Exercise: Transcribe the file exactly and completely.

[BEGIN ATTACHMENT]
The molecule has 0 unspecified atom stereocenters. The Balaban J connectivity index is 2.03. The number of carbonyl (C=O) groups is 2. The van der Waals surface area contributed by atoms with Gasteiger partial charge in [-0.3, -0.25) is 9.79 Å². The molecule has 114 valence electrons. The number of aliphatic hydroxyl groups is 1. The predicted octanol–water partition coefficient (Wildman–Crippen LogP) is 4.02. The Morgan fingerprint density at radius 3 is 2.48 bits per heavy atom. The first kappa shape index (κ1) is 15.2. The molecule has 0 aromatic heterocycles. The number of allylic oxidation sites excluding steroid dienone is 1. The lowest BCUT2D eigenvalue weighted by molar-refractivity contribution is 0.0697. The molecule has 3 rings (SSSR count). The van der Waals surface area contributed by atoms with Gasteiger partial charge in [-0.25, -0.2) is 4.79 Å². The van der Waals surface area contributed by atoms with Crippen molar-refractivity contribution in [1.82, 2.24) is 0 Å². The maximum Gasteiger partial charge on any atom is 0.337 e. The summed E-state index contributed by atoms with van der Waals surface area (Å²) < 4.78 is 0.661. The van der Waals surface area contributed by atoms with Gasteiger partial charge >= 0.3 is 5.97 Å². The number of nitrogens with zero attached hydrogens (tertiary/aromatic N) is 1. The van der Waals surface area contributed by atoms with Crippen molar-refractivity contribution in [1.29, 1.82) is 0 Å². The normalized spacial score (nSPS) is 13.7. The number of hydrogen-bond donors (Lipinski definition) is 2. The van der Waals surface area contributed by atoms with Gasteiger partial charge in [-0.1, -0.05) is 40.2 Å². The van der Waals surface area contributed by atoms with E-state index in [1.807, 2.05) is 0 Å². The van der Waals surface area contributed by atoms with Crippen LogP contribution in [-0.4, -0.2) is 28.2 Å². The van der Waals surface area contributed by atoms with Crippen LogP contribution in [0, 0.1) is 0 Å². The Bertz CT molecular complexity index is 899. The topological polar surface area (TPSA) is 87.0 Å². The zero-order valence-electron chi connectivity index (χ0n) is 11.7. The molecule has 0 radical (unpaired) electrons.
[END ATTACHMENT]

The molecule has 0 unspecified atom stereocenters. The Balaban J connectivity index is 2.03. The number of carbonyl (C=O) groups is 2. The van der Waals surface area contributed by atoms with Gasteiger partial charge in [-0.3, -0.25) is 9.79 Å². The molecule has 114 valence electrons. The number of aliphatic hydroxyl groups is 1. The predicted octanol–water partition coefficient (Wildman–Crippen LogP) is 4.02. The Morgan fingerprint density at radius 3 is 2.48 bits per heavy atom. The first kappa shape index (κ1) is 15.2. The molecule has 0 aromatic heterocycles. The number of allylic oxidation sites excluding steroid dienone is 1. The lowest BCUT2D eigenvalue weighted by molar-refractivity contribution is 0.0697. The molecule has 3 rings (SSSR count). The van der Waals surface area contributed by atoms with Gasteiger partial charge in [-0.25, -0.2) is 4.79 Å². The van der Waals surface area contributed by atoms with Crippen molar-refractivity contribution in [1.82, 2.24) is 0 Å². The maximum Gasteiger partial charge on any atom is 0.337 e. The summed E-state index contributed by atoms with van der Waals surface area (Å²) < 4.78 is 0.661. The van der Waals surface area contributed by atoms with Gasteiger partial charge >= 0.3 is 5.97 Å². The number of nitrogens with zero attached hydrogens (tertiary/aromatic N) is 1. The van der Waals surface area contributed by atoms with Crippen molar-refractivity contribution in [1.29, 1.82) is 0 Å². The normalized spacial score (nSPS) is 13.7. The number of hydrogen-bond donors (Lipinski definition) is 2. The van der Waals surface area contributed by atoms with Gasteiger partial charge in [-0.1, -0.05) is 40.2 Å². The van der Waals surface area contributed by atoms with E-state index in [1.807, 2.05) is 0 Å². The van der Waals surface area contributed by atoms with Crippen LogP contribution in [-0.4, -0.2) is 28.2 Å². The van der Waals surface area contributed by atoms with Crippen LogP contribution in [0, 0.1) is 0 Å². The Bertz CT molecular complexity index is 899. The topological polar surface area (TPSA) is 87.0 Å². The zero-order valence-electron chi connectivity index (χ0n) is 11.7. The molecule has 0 radical (unpaired) electrons.